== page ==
Sometime around March, 2008, Bear Sterns, a big-league investment bank suddenly woke up one morning to learn of its unexpected decline, writes Mayank Shekhar.movie reviews Updated: Oct 19, 2009 15:24 IST
Cast: Akshay Kumar, Sanjay Dutt, Zayed Khan
Direction: Anthony D’Souza
Sometime around March, 2008, Bear Sterns, a big-league investment bank suddenly woke up one morning to learn of its unexpected decline. The firm was given to recklessness in the securities market. New York’s Federal Reserve attempted an emergency surgery. None helped.
The bank got sold off at $10 per share, down from its year-high of over $133. This was the first big news that convinced economists across of a looming Great Recession in America.
The final news, if I may, is that of pop-sensation Kylie Minogue getting jiggy with Akshay Kumar, on a second-rate bhangra track called Chiggy Wiggy, in a third-rate Bollywood flick. It can’t get worse on the US economic curve. I’m certain America will bounce back.
This film though just refuses to. The song I speak of makes for an inspired moment in the movie. Akshay Kumar walks into a ‘ginormous’ indoor stadium his buddy Sanjay Dutt calls “the ‘illeet’ nightclub of Bahamas.”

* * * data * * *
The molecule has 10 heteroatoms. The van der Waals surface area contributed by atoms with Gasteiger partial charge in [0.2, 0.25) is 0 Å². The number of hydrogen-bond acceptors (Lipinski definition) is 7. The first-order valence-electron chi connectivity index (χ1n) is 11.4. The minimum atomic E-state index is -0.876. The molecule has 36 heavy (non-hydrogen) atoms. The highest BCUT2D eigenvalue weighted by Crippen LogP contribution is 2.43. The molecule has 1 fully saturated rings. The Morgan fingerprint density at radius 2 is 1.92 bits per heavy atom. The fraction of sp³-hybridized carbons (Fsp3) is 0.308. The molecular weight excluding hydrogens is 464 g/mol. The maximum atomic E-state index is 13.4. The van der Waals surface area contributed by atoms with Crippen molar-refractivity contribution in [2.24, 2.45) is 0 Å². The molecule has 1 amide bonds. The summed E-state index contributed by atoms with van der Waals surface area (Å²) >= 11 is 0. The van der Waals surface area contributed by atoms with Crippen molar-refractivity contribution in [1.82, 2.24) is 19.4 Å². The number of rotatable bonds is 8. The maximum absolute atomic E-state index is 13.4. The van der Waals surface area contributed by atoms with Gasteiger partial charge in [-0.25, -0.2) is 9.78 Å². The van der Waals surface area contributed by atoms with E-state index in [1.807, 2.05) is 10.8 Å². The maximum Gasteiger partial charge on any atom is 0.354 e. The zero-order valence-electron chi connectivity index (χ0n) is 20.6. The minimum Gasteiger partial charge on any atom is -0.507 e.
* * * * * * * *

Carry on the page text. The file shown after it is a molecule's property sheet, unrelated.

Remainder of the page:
Akshay casually sizes up a white girl, and goes, “Oh you are Kylie Minogue,’ before they begin heavy calisthenics on stage.
The two gentlemen referred to play cool bumblers in the ‘hamas. They call each other Sethji (Kumar) and Sarkarji (Dutt): uncomfortably numb Van Damme and Vin Diesel with croaking voices. One’s into orgies; the other, into a hot bikini (Lara Dutta). There is also a third gent involved (Zayed Khan). He is picked up for a clueless assignment of zipping across a city on his bike with a bagful of money that he loses along the way. Under debt of $50 million, he finds shelter under his brother’s (Dutt) beach-home.
You wonder what these three will do. Given an action director imported in from LA has done most of the work anyway. As you check into its jaws, you also sense a flick that is in parts Into The Blue (deep-sea diving, and treasure-hunt) and Torque (biking): neither that one could even recco for TV. The producers have pumped in multiple crores apparently. They must’ve thought up something of their own. Merely few comic scenes to punctuate this mayhem may have helped.
Every once in a while, Sethji whispers to Sarkarji the magic words, “Lady in blue,” expecting the audience to shriek, “Woo hoo.”
This is when the characters don’t repeat themselves: “Duniya ka sabse bada nasha: risk (World’s greatest addiction: risk)”.
No one knows what this ‘Lady In Blue’ business is about. It turns out a sunken ship with treasures in the ocean-bed that the British intended to return to India during transfer of power at Independence.
Far-fetched as that may sound, the premise is convoluted even further: ship, captain, grandfather, father, God knows.
The only minor gems I could spot in this huge aquarium is an instrumental or two of Rahman’s, in an otherwise limp soundtrack.
It’s soothing still. What’s around is just a random, action blow-ring. Pretty much everything gets pointlessly blown into bits, one after the other: apartment furnishings, beach villa, cars, trucks, bikes, yacht...
Just so you know why some dumb economies just deserve a recession.